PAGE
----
We walked further into the city, and then we took left turn along a gravel road.  We came across the Ward level office of the local municipality. It was already midday in the day and the office was open, with two staff working in the two corners of a spacious office room. A citizen charter was hanging on the wall inside the room highlighting the usual services related to registration and document validation. I peered through it and did not find earthquake recovery related information and assistance posted. On the outside wall, there was a small notice board where I saw some texts related to the earthquake recovery (which I can’t recall but it did not sound anything significant to me). It was clear that the local government office was not doing that much of earthquake recovery business as warranted by the situation there.

People are facing a number of constraints in the recovery process – from land registration to getting loans. I wondered why the voice of these people is not getting to the government offices in Kathmandu. I then asked a group of people who came close to speak to us, what role the local political leaders were playing, although I was conscious of the absence of elected local government for over 15 years.

“Local leaders and officials are all the same. They asked too high charges for land registration”, said one man from the little circle around us. Clearly, there was a failure of local leadership, and local-level governance to take initiative in solving local problems.

Sluggish national response

Nepal recovery is slow not because there isn’t enough money but because there is no efficient delivery mechanism in place. According to the spokesperson of National Reconstruction Authority (NRA), the initial budget estimate of $4 billion for the recovery has been revised to $9.3 billion. This is indeed a huge program for Nepal, where the public spending rate is low due to cumbersome financial regulations. NRA has been seen as an attractive political space for political parties, and the appointment of its chief has been marred by controversy (and in about a year a new appointment has been made). Experts find that NRA’s institutional structure and its plan all look reasonable, but if they cannot be translated into practice, there must be something wrong in the very assumptions and plans of the NRA.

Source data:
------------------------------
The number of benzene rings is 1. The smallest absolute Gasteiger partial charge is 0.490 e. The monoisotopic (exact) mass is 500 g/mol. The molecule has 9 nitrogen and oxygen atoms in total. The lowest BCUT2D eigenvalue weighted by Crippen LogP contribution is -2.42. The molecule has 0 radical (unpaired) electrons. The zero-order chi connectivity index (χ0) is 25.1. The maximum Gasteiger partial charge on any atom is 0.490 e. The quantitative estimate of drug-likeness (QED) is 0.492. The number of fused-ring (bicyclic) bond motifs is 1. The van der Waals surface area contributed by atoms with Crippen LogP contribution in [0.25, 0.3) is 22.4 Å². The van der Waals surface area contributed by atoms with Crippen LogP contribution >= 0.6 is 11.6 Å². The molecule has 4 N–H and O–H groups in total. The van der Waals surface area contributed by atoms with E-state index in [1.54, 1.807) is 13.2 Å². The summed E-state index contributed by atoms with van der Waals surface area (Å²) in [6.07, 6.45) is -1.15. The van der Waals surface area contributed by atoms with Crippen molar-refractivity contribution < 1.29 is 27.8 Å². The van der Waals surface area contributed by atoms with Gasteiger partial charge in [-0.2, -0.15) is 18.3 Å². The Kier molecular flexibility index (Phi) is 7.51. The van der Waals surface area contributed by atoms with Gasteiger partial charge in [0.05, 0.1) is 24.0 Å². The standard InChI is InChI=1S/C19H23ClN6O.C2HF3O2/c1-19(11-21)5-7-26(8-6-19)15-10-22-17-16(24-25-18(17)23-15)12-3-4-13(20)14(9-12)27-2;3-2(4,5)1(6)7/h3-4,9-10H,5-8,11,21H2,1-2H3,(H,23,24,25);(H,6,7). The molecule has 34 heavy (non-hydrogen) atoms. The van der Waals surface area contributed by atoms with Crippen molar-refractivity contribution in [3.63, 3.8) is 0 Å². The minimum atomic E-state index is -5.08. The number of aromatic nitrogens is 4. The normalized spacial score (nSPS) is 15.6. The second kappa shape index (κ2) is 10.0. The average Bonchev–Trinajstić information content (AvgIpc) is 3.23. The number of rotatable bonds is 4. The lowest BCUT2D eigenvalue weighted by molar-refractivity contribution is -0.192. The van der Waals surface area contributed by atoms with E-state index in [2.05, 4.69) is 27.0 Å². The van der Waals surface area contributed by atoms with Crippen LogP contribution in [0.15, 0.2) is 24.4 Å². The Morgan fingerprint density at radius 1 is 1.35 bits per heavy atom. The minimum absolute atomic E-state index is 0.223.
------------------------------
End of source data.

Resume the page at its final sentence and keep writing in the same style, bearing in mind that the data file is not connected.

As a community activist from Sindhupalchowk district mentioned in a national workshop in Kathmandu, the current building code and its procedures have actually created problems, discouraging earthquake victims to rebuild houses. Current staffing levels at the national reconstruction agency is far from adequate to provide timely technical clearance for building houses, and no private technical service is entertained to take on the role left by the government. There is a lack of clarity on how the government’s financial support will be delivered to affected households – including who will get how much, when and through what procedure. Many other aspects of recovery are still unclear: how much of the aid money will be in the form of a loan and how much will be the grant, how this proportion will vary according to the wealth status of the affected families, and so on. How these procedural arrangements are adhered to in the recovery program implementation is the key, but the situation looks very pessimistic, looking at the incessant political battles for power and control of resources that underlie the recovery work. If there is anything that looks certain, then that is the impending disaster in the recovery work in Nepal, which could further deepen if another earthquake were to occur.

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Published on :  Setopati  February 07,2017